Back in the 1960s, artists living sub rosa in SoHo and desperate to protect their homes gathered on the ground floor of 80 Wooster Street, then Jonas Mekas's Cinematheque. They debated how to proceed. Some advocated bribing the building inspectors, convinced that the only way to survive was to circumvent the system. Others urged following a legal path -- pursuing a zoning change that would create an artist live-work neighborhood. Tempers were short and advocacy was high. Most everyone in the room was fairly young -- a 20 something or 30 something artist with a stake in this new community.
Fast-forward to 2011 when SoHo residents, now mostly in their 60s and 70s, are meeting again, this time in the Puffin Room, an arts space on Broome Street east of Broadway that closed down about one year ago because of funding difficulties. The meeting has been called by Carl Rosenstein, the Puffin's Director. Now, the subject is not legalizing their lofts but rather fighting the proposed SoHo BID (Business Improvement District), to be funded with a real estate tax surcharge. Despite being rejected by Community Board 2, it was approved by the City Planning Commission on January 26th and is awaiting final approval by the City Council.
According to the document submitted to the City Planning Commission, the $700,000-a-year budget for the BID would cover: $160,000 for sanitation and snow removal; $160,000 for public safety and visitor services; $50,000 for public relations for the neighborhood; $35,000 for mixed-use Co-op Properties-Residential Reimbursement; $250,000 for General and Administrative; and $45,000 for physical streetscape and storefront improvements.
Local residents are not convinced that the BID, which is limited to Broadway between Canal and Houston Streets, is needed, especially because only 23 percent of its total budget will go for street cleaning. Many fear that the BID will increase the number of tourists in SoHo, already a major problem. Artist Claude Sampton, whose Mercer Street building goes through to Broadway, spoke for many of the long-time artist residents when he said, "We do want the component on street cleaning. But it has to be good for residential areas, too. SoHo is special. It is a shopping mall but there are lots of people who live here. We will be affected." Artist and filmmaker Camille Billops quipped, "You can remove God quicker than the vendors."
Businessman Brian Steinwurtzel, who owns two commercial buildings on Broadway, serves as co-chair of the SoHo BID Steering Committee established in 2009. Steinwurtzel believes in the BID. "SoHo is what SoHo is today not because of the BID," he said. "Things will only get worse." When the Association of Community Employments Programs for the Homeless (ACE) founded by Henry Buhl decided that they could no longer afford to clean Broadway because revenue from the mega-stores there was inadequate to cover their costs, the decision was made to look into the creation of a BID. Consultant Barbara Cohen, a senior associate with Robert B. Pauls, was hired to help draft the district plan.
Following a series of meetings with residents, the SoHo BID designed a residential reimbursement plan. Only residential coop buildings that own their commercial spaces will pay fees for the BID.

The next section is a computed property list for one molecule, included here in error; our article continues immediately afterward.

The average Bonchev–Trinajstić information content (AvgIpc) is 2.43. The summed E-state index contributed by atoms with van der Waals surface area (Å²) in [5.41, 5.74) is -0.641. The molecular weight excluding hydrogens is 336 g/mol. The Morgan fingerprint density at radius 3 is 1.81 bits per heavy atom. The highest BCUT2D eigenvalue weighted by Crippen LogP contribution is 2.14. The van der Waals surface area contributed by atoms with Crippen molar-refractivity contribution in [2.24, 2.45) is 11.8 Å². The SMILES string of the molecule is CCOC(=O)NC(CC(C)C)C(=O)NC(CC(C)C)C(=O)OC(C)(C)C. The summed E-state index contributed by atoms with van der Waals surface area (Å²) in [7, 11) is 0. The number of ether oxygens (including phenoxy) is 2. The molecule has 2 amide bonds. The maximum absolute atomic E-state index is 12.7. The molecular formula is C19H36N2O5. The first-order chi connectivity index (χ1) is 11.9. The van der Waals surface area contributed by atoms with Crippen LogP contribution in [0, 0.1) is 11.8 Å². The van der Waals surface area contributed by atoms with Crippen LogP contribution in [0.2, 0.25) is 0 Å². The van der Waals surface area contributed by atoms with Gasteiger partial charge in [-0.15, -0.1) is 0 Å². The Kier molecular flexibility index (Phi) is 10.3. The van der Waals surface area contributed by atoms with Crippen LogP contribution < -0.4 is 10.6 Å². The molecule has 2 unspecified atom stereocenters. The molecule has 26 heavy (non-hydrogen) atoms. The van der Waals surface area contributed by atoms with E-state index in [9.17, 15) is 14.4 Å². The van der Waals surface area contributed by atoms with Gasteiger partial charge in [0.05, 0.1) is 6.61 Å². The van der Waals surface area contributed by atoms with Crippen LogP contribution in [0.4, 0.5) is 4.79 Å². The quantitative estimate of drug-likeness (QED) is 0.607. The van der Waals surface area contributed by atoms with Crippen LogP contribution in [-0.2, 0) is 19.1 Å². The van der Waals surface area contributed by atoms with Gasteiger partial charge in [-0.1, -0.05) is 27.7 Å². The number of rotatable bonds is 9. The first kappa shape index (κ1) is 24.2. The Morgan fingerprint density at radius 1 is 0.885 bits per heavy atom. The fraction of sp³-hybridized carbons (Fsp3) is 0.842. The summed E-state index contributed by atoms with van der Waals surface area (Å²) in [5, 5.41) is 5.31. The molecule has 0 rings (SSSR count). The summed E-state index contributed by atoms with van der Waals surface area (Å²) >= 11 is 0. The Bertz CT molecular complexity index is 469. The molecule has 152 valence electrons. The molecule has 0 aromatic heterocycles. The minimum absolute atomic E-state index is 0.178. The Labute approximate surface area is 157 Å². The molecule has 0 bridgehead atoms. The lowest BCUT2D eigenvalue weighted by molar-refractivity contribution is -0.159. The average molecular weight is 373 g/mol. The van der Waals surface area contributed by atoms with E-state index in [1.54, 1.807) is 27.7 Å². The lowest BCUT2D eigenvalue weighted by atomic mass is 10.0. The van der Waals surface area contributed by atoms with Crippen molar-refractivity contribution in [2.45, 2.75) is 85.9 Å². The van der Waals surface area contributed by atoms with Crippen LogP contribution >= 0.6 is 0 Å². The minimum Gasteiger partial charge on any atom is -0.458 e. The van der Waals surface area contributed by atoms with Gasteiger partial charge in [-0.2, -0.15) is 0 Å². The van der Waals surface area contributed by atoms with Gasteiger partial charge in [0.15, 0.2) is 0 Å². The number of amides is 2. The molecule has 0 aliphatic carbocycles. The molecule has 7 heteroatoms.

But the reimbursement compromise plan does not seem to have placated most residents.
The February 28 meeting at Puffin Room was standing room only. It opened with director Carl Rosenstein, a 30-year resident of SoHo, playing "Taxman" by the Beatles. He danced to the music as smiles appeared on the faces of the largely senior crowd. On the white wall behind him were words handwritten in black paint: "Consent of the Governed."
That was the theme of the evening. It was also the theme of Rosenstein's Villager attack on Council Member Margaret Chin, "Angry Buddhist asks: Is SoHo Taking it on the Chin?" Chin, he wrote, "has made a cold political calculation that potential campaign donations by big SoHo real estate that will expand her power base far outweigh the votes that she will lose in a potential 2013 primary by selling out the relatively small residential SoHo community."
Chin, who is on record as saying that she will not support the SoHo BID if the residents' concerns are not dealt with, was, however, a keen supporter of the Chinatown BID, the largest in the five boroughs and one that annexed into its area seven blocks in the SoHo zoning district. Chin defended herself against Rosenstein's rant: "To date, I have not come out in support of the Broadway BID," she said, going on to add that her office has been present at many meetings "where extensive discussions were held with the co-op owners."
While Chin may have attended many previous meetings, she was a no show at the Puffin Room event, although the sign on the door said that Margaret Chin was expected. Some called it an act of cowardice. Others decided that the next step was activism. Sheets of paper with the words NO BID in large black letters and space for personal messages were given out, as were envelopes addressed to Chin's Broadway office. Update (5:17pm): Chin's office said that they were invited at the last minute and that she was unable to attend. However, she did send staff members to the meeting who were turned away by Rosenstein.
One media savvy resident suggested using Facebook pages, email and signing a petition on Twitition. If they can topple dictators in the Middle East, he said, we can defeat the SoHo BID.
Roslyn Bernstein is the author of Boardwalk Stories and the co-author with the architect Shael Shapiro of Illegal Living: 80 Wooster Street and the Evolution of SoHo. She teaches journalism at Baruch College and the CUNY Graduate School of Journalism.
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